Dang Luong

Using JMeter to Benchmark HCP HS3

Blog Post created by Dang Luong Employee on Jan 16, 2015

I recently worked on a proof of concept project that involved testing HCP performance with a tool called JMeter. As I found during the project, JMeter is quite a powerful and flexible tool. Its main focus is on web applications, specifically those that use HTTP, TCP, or FTP connections. However, it can also operate against drives and mount points on a local server, such as a mounted CIFS share. It has the ability to run multi-client tests and aggregate the results on the master server. It can be ran through the GUI or from the CLI. And, probably the most important feature about JMeter is that the software is open source and has a large online community.


However, JMeter is intimidating at first glance because it has so many screens and fields. This blog will walk you through the basics of setting it up for use the first time. In a future blog, I will demonstrate how to perform multi-client tests with JMeter.

Set up HCP Namespace

We will need a HCP namespace. I have a 4-node HCP system. It is running version 7. I have already created a tenant for this. The next step is to create the namespace.


  1. Log in to the Tenant Management Console.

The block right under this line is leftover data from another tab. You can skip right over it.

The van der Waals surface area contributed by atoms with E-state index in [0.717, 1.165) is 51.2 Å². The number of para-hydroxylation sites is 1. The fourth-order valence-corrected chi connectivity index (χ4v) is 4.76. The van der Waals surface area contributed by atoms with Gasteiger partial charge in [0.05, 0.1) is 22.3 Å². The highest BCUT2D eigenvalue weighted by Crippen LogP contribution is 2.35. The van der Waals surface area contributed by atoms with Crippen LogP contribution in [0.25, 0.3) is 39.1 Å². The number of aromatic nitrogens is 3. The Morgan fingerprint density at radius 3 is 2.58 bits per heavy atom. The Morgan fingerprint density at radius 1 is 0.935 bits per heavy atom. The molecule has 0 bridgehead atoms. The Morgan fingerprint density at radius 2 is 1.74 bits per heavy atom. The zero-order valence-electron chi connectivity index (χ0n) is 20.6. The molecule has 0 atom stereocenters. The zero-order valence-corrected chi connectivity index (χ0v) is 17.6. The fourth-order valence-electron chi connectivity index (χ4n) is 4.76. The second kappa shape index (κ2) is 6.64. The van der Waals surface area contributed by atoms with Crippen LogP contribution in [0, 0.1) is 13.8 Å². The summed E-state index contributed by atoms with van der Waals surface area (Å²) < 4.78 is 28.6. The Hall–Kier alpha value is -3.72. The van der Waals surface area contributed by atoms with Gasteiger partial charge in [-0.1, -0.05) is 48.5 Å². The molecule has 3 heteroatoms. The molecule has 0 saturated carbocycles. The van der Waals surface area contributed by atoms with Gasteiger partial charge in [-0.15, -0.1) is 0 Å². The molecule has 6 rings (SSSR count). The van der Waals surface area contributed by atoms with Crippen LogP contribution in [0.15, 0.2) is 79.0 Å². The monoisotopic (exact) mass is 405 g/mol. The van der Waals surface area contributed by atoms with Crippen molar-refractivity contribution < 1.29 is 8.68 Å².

2. Go to Namespaces > click Create Namespace.
  3. I am naming this namespace “ingest”. It will have 750GB of capacity.
  4. Drill into the new namespace > Settings > check Enable ACLs.
  5. Go to Protocols > enable HTTPS and HS3 API (with Anonymous and authenticated access).
  6. Expand Minimum Data Access Permissions > check all options under Anonymous and Authenticated Access.

Download & Install

You will need a couple of items to run JMeter:


  • The actual JMeter software
  • Java 6 or later
  • Sample data files


The latest version of JMeter can be downloaded from Apache’s website: http://jmeter.apache.org/download_jmeter.cgi. Binary and source files are available. I am using the binary version for Windows.


There is no actual installation file. Just extract the content to the desired final destination. I extracted it to C:\apache-jmeter-x.xx\.


For Java, download the latest version from www.java.com. Make sure to get the 64-bit version if your OS is 64 bits or 32-bit version if the OS is 32 bits. Install Java as normal. No special configuration is needed.


Try starting JMeter: C:\apache-jmeter-x.xx\bin\jmeter.bat. A GUI similar to the screenshot below will open.


Unlike vdbench or other benchmark tools, JMeter does not create test data from scratch. It requires some seed files from the user. The files can be anything, some PDFs, text files, JPEGs, etc… JMeter does not care about the file size, either. The file size is only relevant to the objective of the test case. For example, if the goal is to test the read and write performance of many small files, you would use a small seed file.


The seed files can be stored anywhere as long as JMeter can access that location. I simply created a folder called “datafiles” under C:\apache-jmeter-x.xx\. I copied a random 50KB file to here and renamed it to “small_50k.file”.


Create A JMeter Test Plan

A Test Plan contains one or more operations that JMeter will execute. You can create a Test Plan on one server and reuse it on other clients.


  1. Open the JMeter GUI (by running C:\apache-jmeter-x.xx\bin\jmeter.bat). The program will start with a new, empty test plan.
  2. On the left explorer panel, select Test Plan > enter a custom name for the Test Plan.